Partnering with travel service providers and restaurants. We aim to establish mutually beneficial relationships with travel service providers and restaurants around the world. We believe that travel service providers and restaurants can benefit from participating in our services by increasing their distribution channels, demand and inventory utilization in an efficient and cost-effective manner. Travel service providers and restaurants benefit from our well-known brands and online marketing efforts, expertise in offering an excellent consumer experience through our websites and mobile apps and ability to offer their inventory in markets and to consumers that the travel service provider or restaurant may be unable or unlikely to reach. For example, an independent hotel may not have the means or expertise to market itself to international travelers, including in other languages, to build and operate effective desktop and mobile websites and online reservation services or to engage in sophisticated online marketing techniques.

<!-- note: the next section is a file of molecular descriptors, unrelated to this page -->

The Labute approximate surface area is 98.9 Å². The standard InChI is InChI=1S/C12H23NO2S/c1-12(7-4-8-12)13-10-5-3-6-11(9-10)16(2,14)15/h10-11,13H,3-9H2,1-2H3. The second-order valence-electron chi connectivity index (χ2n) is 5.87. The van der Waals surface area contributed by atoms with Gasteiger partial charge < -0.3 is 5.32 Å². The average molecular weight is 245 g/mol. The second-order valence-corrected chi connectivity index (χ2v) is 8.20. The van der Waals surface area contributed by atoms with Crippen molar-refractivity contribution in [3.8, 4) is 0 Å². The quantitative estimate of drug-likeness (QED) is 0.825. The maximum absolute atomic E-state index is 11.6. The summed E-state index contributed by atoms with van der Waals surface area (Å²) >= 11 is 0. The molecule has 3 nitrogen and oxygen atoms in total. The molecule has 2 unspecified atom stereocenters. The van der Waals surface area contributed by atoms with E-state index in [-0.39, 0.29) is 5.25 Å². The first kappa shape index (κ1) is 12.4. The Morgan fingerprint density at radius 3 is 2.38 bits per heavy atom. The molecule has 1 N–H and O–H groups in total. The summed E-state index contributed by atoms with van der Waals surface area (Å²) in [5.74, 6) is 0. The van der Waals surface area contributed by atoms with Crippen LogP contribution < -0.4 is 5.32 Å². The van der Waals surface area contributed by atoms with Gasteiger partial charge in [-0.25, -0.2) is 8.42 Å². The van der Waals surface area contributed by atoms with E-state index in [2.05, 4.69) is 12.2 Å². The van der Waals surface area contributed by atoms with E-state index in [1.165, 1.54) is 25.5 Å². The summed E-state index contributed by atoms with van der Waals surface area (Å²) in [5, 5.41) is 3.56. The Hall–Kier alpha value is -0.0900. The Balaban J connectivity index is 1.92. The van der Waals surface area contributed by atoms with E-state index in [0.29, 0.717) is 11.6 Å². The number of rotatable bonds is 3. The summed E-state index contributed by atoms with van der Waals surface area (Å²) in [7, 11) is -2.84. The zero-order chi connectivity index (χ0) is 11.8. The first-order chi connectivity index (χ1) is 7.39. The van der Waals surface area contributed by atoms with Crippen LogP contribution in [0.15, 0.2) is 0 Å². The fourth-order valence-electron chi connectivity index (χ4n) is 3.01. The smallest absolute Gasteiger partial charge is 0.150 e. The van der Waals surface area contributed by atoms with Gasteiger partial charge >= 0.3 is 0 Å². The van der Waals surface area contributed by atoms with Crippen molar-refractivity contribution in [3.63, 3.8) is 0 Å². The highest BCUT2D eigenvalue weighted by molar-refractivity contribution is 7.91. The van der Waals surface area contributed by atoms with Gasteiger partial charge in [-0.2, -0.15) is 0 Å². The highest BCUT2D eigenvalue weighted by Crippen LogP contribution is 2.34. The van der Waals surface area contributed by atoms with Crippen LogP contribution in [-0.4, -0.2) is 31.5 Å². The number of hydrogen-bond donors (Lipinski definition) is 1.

Maintaining multiple, independently managed brands. We employ a strategy of operating multiple, independently managed brands, which we believe allows us the opportunity to offer our reservation services in ways that appeal to different consumers while maintaining an entrepreneurial, competitive spirit among our brands. We intend to invest resources to support organic growth by all of our brands, whether through increased advertising, geographic expansion, technology innovation or increased access to accommodations, rental cars, restaurants or other services. We also believe that by operating independently managed brands, we encourage innovation and experimentation by our brands, which allows us to more quickly discern and adapt to changing consumer behaviors and market dynamics. Although our brands are independently operated, we intend to continue to share best practices, access to services and customers across our brands. We believe that by promoting our brands worldwide, sharing accommodation reservation supply and customer flow, and applying our industry experiences in Europe and the United States to other regions, we can further expand our reservation services globally and maintain and grow our position as a leading provider of worldwide online travel and travel related reservation services.